Boston Symphony Chamber Players celebrate John Harbison in style

January 14, 2019 at 11:09 am

By Aaron Keebaugh


Elizabeth Rowe and Gilbert Kalish performed John Harbison’s Duo Sunday afternoon at Jordan Hall. Photo: Hilary Scott

John Harbison’s music remains an enigma for some listeners. Though his music often casts an eye towards tradition, his overall style is elusive, each new composition differing from the last, often significantly.

So when the Boston Symphony Chamber Players offered four of his chamber works at Jordan Hall Sunday afternoon in celebration of the composer’s recent 80th birthday, one was left with the impression that Harbison constantly pushed at his own limitations to find fresh forms for his rich musical imagination.

His Duo for flute and piano dates from 1961, and its five brief movements reflect a vibrant neoclassicism that likely resulted from his studies with Walter Piston at Harvard.

On Sunday, flutist Elizabeth Rowe and pianist Gilbert Kalish made the most of Harbison’s long, spiraling lines. The two musicians lingered in the opening movement, where each phrase evolved organically from a four-note motive. In the second movement, Rowe and Kalish painted a musical scene cast in bright and velvety tones. The energetic, trickling melodies of the third movement complemented the fourth, a melancholy dithyramb that was by turns sweet and declamatory. The finale had the simple elegance and sly wit of a Satie sonatina.

In his Wind Quintet of 1979, Harbison explored all the colors made possible by a well-balanced wind ensemble. But unlike the Duo, the melodic writing here is terse. Wide, angular melodies ease into ear-tingling chords that could be at home in one of Schoenberg’s orchestral sores. In the early movements, motives dart, uncoil in nervous statements, and slip in and out of distantly related keys. Jazz creeps into the final movements, where the lines churn like bebop riffs before flaring into a uniform shriek.

In the Chamber Players’ hands, the vibrant shades that Harbison paints in this score shifted in unexpected ways. Jagged statements erupted from placid harmonies in the Intrada. The short strains of the Intermezzo, traded between flutist Rowe, clarinetist William R. Hudgins, and bassoonist Richard Svoboda, bounded, and the passages of the Romanza coalesced into glistening, Debussyian sonorities. The musicians handled the Scherzo and Finale with the verve of a Dixieland band.

Harbison’s Piano Quintet of 1981 featured the composer trying on different stylistic hats. Though bristling with dissonance, this five-movement masterpiece of modern chamber literature has an occasional Brahmsian melodic sweep. Elsewhere, sharp Bartókian rhythms fall like hammer strokes, and the final movement is tinged with a sarcasm reminiscent of Shostakovich’s music.

Unfortunately, the Chamber Players’ performance failed to effectively contrast the darkness and light, especially in the quick movements. The pulsing rhythms of the Capriccio and Burletta felt soupy, lacking zest and requisite edge. The slow movements fared better, with the dense chords of the Intermezzo and Elegia, a musical memorial to Harbison’s sister, echoing with dusky resonance. At the piano, Kalish proved a sensitive presence throughout.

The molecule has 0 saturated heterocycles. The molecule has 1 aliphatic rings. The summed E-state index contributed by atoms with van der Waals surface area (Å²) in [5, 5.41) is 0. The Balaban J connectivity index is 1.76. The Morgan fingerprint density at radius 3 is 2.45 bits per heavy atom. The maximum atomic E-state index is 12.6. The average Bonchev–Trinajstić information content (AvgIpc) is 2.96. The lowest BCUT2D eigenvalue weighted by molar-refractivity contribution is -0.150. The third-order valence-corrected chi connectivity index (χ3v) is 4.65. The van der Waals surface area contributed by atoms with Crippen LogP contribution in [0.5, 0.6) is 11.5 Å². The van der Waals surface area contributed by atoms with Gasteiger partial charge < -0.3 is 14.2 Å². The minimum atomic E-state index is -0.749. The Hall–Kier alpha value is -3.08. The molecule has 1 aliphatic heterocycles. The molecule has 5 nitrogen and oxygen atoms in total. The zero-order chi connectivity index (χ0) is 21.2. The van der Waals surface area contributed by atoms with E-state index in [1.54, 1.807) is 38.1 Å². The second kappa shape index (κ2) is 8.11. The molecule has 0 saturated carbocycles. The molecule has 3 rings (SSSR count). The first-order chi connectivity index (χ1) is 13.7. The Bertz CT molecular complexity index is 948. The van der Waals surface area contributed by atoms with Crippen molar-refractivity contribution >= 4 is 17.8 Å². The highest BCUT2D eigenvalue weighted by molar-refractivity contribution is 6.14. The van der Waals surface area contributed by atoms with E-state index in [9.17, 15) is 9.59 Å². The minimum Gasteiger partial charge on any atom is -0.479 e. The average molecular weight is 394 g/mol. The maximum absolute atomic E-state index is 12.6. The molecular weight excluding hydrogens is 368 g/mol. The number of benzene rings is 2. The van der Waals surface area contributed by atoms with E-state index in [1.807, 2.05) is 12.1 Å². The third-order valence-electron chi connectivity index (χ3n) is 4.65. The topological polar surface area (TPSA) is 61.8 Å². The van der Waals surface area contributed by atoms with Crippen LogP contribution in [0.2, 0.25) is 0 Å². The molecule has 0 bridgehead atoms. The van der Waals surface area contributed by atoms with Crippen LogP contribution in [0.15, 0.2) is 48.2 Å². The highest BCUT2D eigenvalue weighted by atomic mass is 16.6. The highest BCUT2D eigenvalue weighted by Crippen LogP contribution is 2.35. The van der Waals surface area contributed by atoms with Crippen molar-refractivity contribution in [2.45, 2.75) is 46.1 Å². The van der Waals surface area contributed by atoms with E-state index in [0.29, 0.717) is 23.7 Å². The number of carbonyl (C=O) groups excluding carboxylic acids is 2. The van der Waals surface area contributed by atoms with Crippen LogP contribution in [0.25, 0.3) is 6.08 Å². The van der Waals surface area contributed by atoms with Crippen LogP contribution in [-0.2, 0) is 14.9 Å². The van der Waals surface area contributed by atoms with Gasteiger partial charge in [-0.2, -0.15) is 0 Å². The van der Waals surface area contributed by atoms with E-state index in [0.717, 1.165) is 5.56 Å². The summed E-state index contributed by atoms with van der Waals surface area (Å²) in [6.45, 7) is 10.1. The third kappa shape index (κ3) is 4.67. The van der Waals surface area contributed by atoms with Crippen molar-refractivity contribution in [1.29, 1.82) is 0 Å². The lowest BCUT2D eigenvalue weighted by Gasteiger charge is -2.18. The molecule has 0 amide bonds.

Deep Dances for cello and double bass, written for a choreographed performance by the Rebecca Rice Dance company in 2006, is a tuneful delight. Realized by cellist Blaise Déjardin and bassist Edwin Barker, Harbison’s music lumbered, surged, and broke into free-flowing cadenzas. The highlight was the final movement, a galumphing waltz that evaporated into silence.

No composer has had quite the effect upon Harbison’s musical development like J.S. Bach, whose music Harbison has performed and conducted since his youth. Sunday’s performance of Bach’s Cantata No. 51, Jauchzet Gott in allen Landen, proved a spirited tribute to both musical masters.

The vocal soloist was soprano Amanda Forsythe, one of the most elegant interpreters of Baroque repertoire on the scene today. Cantata No. 51 is operatic in style, and Forsythe sang each solo section with radiant warmth. She unspooled long melismas in the opening aria and her high notes in “Wir beten zu dem Tempel an” blossomed from soft attacks. Her singing of “Höchster, mache deine Güte” had the reverence of a personal prayer.

Trumpeter Thomas Rolfs brought clarion tone and idiomatic finesse to his fanfares and trills in the opening Aria and concluding “Alleluia.” Cellist Déjardin provided supple continuo support while harpsichordist Kalish managed Bach’s ever-spinning accompaniment with all the grace he could muster, given that he had to hold his music on the stand with his right hand for much of the performance. Violinists Haldan Martinson and Alexander Velinzon joined violist Steven Ansell to make Bach’s accompaniment flower beautifully.

The Boston Symphony Chamber Players will perform music by Rossini, Gandolfi, Barber, and the world premiere of a new work by Elena Langer 3 pm. March 3 at Jordan Hall.; 888-266-1200

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